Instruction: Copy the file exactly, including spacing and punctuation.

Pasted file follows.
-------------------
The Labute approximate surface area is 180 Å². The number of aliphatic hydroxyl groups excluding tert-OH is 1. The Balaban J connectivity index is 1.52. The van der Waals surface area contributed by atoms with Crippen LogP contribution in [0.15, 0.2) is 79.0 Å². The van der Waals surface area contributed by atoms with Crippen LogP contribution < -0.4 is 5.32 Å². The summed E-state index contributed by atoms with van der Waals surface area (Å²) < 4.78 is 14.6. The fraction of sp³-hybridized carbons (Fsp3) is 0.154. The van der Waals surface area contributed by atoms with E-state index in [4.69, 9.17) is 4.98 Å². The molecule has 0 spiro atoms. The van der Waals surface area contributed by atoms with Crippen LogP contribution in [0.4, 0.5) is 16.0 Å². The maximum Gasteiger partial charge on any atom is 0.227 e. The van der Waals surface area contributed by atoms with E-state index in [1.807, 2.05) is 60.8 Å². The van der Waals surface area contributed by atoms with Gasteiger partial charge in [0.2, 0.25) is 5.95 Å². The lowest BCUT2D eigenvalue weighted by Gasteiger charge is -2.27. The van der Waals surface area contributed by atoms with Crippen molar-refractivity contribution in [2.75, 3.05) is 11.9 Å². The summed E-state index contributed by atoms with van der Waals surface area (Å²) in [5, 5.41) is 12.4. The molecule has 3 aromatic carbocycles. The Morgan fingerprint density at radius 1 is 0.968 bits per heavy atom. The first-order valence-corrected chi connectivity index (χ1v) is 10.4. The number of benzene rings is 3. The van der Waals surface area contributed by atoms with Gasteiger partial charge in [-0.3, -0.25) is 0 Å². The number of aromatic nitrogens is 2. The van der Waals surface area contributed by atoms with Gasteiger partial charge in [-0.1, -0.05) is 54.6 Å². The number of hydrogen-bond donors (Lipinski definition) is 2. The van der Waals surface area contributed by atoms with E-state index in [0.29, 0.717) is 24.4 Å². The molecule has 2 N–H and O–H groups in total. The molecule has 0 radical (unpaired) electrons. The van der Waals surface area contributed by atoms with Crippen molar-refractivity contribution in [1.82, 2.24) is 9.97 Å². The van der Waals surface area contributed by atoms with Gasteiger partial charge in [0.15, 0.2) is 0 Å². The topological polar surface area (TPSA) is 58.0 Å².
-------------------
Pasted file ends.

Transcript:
The Labute approximate surface area is 180 Å². The number of aliphatic hydroxyl groups excluding tert-OH is 1. The Balaban J connectivity index is 1.52. The van der Waals surface area contributed by atoms with Crippen LogP contribution in [0.15, 0.2) is 79.0 Å². The van der Waals surface area contributed by atoms with Crippen LogP contribution < -0.4 is 5.32 Å². The summed E-state index contributed by atoms with van der Waals surface area (Å²) < 4.78 is 14.6. The fraction of sp³-hybridized carbons (Fsp3) is 0.154. The van der Waals surface area contributed by atoms with E-state index in [4.69, 9.17) is 4.98 Å². The molecule has 0 spiro atoms. The van der Waals surface area contributed by atoms with Crippen LogP contribution in [0.4, 0.5) is 16.0 Å². The maximum Gasteiger partial charge on any atom is 0.227 e. The van der Waals surface area contributed by atoms with E-state index in [1.807, 2.05) is 60.8 Å². The van der Waals surface area contributed by atoms with Gasteiger partial charge in [0.2, 0.25) is 5.95 Å². The lowest BCUT2D eigenvalue weighted by Gasteiger charge is -2.27. The van der Waals surface area contributed by atoms with Crippen molar-refractivity contribution in [2.75, 3.05) is 11.9 Å². The summed E-state index contributed by atoms with van der Waals surface area (Å²) in [5, 5.41) is 12.4. The molecule has 3 aromatic carbocycles. The Morgan fingerprint density at radius 1 is 0.968 bits per heavy atom. The first-order valence-corrected chi connectivity index (χ1v) is 10.4. The number of benzene rings is 3. The van der Waals surface area contributed by atoms with Gasteiger partial charge in [-0.3, -0.25) is 0 Å². The number of aromatic nitrogens is 2. The van der Waals surface area contributed by atoms with Gasteiger partial charge in [-0.1, -0.05) is 54.6 Å². The number of hydrogen-bond donors (Lipinski definition) is 2. The van der Waals surface area contributed by atoms with E-state index in [0.29, 0.717) is 24.4 Å². The molecule has 2 N–H and O–H groups in total. The molecule has 0 radical (unpaired) electrons. The van der Waals surface area contributed by atoms with Crippen molar-refractivity contribution in [1.82, 2.24) is 9.97 Å². The van der Waals surface area contributed by atoms with Gasteiger partial charge in [0.15, 0.2) is 0 Å². The topological polar surface area (TPSA) is 58.0 Å².